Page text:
Reflecting on the Dhammapada (7/26)

“At the end of the way
The master finds freedom
From desire and sorrow —
Freedom without bounds.”

The philosophy here is that suffering is caused by attachment and desire. To desire is to suffer; to be attached is to suffer. To understand the fleeting nature of all things and to release attachment to those things is to be free of suffering; to understand that desire creates a hole in the heart which may or may not be filled and therefore release desire/detach from desire is to be free of suffering. Freedom here is explicitly defined as being free of suffering. Therefore, the master is free because they have released attachment and rejected desire — they are free from the suffering these things (according to this philosophy) produce.

“Those who awaken
Never rest in one place.
Like swans, they rise
And leave the lake.”

To be “awake” or fully present, living in a state of mindfulness and being fully present, is to live without attachment. One understands the fleeting nature of each moment as it passes and feels no need to try to try to hold onto it, but rather is content to be happy with it in its moment then let it pass, and embrace the next moment.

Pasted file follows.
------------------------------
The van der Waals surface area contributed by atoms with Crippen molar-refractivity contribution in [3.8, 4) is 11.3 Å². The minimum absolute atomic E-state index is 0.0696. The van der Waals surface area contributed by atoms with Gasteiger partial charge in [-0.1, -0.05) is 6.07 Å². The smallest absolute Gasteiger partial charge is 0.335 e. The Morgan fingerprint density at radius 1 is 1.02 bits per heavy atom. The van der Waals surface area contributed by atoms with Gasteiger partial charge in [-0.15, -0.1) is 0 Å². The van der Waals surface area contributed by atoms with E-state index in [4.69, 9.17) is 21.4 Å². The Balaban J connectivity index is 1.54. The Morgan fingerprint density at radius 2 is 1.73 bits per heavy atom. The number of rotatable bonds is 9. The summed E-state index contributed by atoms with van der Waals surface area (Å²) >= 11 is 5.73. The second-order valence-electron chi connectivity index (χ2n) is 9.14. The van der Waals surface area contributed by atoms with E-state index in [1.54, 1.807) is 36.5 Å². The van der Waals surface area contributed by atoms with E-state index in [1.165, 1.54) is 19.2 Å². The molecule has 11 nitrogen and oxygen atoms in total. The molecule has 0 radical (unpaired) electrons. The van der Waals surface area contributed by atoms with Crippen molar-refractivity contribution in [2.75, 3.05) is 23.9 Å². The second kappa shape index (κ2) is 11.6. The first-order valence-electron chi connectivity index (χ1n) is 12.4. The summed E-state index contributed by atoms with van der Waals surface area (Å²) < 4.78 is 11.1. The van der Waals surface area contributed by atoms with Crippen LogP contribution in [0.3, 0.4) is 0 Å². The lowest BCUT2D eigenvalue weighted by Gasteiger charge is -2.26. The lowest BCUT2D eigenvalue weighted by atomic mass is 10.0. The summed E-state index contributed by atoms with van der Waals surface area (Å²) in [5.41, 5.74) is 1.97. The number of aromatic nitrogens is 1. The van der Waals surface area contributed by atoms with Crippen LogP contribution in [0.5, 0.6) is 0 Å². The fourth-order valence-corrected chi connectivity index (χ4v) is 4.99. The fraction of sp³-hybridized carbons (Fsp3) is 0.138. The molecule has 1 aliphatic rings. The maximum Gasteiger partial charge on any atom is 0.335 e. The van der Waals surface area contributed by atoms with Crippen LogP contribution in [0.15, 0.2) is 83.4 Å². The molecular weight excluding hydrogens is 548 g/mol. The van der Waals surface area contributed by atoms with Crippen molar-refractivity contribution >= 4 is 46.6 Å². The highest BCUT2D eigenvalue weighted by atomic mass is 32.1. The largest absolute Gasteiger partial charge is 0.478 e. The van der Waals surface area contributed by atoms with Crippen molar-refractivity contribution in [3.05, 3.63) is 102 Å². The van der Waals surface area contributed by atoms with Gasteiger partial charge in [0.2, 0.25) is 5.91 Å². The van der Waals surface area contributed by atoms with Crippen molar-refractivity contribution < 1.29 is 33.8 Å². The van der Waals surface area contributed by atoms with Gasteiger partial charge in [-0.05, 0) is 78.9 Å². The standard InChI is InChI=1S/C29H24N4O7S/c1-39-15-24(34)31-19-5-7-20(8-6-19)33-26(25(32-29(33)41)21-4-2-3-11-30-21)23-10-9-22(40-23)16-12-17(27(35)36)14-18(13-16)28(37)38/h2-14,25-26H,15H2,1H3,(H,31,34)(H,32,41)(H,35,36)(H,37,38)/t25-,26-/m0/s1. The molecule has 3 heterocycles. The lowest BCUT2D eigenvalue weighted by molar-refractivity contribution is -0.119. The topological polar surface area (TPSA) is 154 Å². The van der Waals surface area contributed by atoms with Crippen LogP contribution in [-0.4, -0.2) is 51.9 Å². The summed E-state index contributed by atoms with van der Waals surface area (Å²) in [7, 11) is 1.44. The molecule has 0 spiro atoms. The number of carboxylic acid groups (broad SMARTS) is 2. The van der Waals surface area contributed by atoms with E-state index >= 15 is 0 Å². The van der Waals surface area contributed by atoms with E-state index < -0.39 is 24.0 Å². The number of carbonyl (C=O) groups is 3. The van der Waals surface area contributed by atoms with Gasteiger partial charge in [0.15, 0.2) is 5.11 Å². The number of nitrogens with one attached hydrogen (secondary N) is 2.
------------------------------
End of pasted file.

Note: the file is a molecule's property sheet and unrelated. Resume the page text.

“On the air they rise
And fly an invisible course,
Gathering nothing, storing nothing.
Their food is knowledge.
They live upon emptiness.
They have seen how to break free.”

To have broken free is to have rejected desire and released attachment. No longer clinging to that which is by its nature fleeting or impermanent, and no longer craving for that which prevents us from living present and fully in the moment of our living, one may be considered “emptied out” as compared to more “normal” modes of being. What then does such a person sustain themselves on? On meditation, on enjoyment of the present moment, on mindfulness, on growing knowledge/wisdom. There is no need to carry anything with them, at this state, and no need to store anything for later. There is only the present moment to be lived fully and enjoyed.